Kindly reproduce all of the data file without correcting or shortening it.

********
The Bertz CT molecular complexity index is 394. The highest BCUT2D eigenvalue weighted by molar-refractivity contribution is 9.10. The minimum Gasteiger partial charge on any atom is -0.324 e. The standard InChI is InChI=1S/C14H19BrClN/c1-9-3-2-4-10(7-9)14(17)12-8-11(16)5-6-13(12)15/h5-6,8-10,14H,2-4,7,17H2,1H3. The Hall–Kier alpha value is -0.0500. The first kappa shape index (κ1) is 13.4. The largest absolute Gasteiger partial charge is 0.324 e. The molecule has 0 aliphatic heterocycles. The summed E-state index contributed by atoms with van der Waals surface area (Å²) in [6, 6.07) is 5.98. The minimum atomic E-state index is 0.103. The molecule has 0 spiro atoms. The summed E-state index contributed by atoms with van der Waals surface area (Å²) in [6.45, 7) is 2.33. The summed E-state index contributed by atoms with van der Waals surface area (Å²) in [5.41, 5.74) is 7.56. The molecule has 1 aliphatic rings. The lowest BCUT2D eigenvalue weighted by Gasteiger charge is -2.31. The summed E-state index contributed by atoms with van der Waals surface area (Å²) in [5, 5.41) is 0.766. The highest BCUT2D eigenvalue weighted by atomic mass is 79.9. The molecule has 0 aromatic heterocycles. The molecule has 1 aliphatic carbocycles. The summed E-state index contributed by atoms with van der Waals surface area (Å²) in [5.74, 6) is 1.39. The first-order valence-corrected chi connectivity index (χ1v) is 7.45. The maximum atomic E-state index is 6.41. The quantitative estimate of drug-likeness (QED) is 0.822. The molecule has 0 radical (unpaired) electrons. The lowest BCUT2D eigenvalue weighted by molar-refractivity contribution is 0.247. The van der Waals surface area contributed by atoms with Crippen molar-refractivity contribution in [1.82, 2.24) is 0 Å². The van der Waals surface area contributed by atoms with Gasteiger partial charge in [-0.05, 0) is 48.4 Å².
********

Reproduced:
The Bertz CT molecular complexity index is 394. The highest BCUT2D eigenvalue weighted by molar-refractivity contribution is 9.10. The minimum Gasteiger partial charge on any atom is -0.324 e. The standard InChI is InChI=1S/C14H19BrClN/c1-9-3-2-4-10(7-9)14(17)12-8-11(16)5-6-13(12)15/h5-6,8-10,14H,2-4,7,17H2,1H3. The Hall–Kier alpha value is -0.0500. The first kappa shape index (κ1) is 13.4. The largest absolute Gasteiger partial charge is 0.324 e. The molecule has 0 aliphatic heterocycles. The summed E-state index contributed by atoms with van der Waals surface area (Å²) in [6, 6.07) is 5.98. The minimum atomic E-state index is 0.103. The molecule has 0 spiro atoms. The summed E-state index contributed by atoms with van der Waals surface area (Å²) in [6.45, 7) is 2.33. The summed E-state index contributed by atoms with van der Waals surface area (Å²) in [5.41, 5.74) is 7.56. The molecule has 1 aliphatic rings. The lowest BCUT2D eigenvalue weighted by Gasteiger charge is -2.31. The summed E-state index contributed by atoms with van der Waals surface area (Å²) in [5, 5.41) is 0.766. The highest BCUT2D eigenvalue weighted by atomic mass is 79.9. The molecule has 0 aromatic heterocycles. The molecule has 1 aliphatic carbocycles. The summed E-state index contributed by atoms with van der Waals surface area (Å²) in [5.74, 6) is 1.39. The first-order valence-corrected chi connectivity index (χ1v) is 7.45. The maximum atomic E-state index is 6.41. The quantitative estimate of drug-likeness (QED) is 0.822. The molecule has 0 radical (unpaired) electrons. The lowest BCUT2D eigenvalue weighted by molar-refractivity contribution is 0.247. The van der Waals surface area contributed by atoms with Crippen molar-refractivity contribution in [1.82, 2.24) is 0 Å². The van der Waals surface area contributed by atoms with Gasteiger partial charge in [-0.05, 0) is 48.4 Å².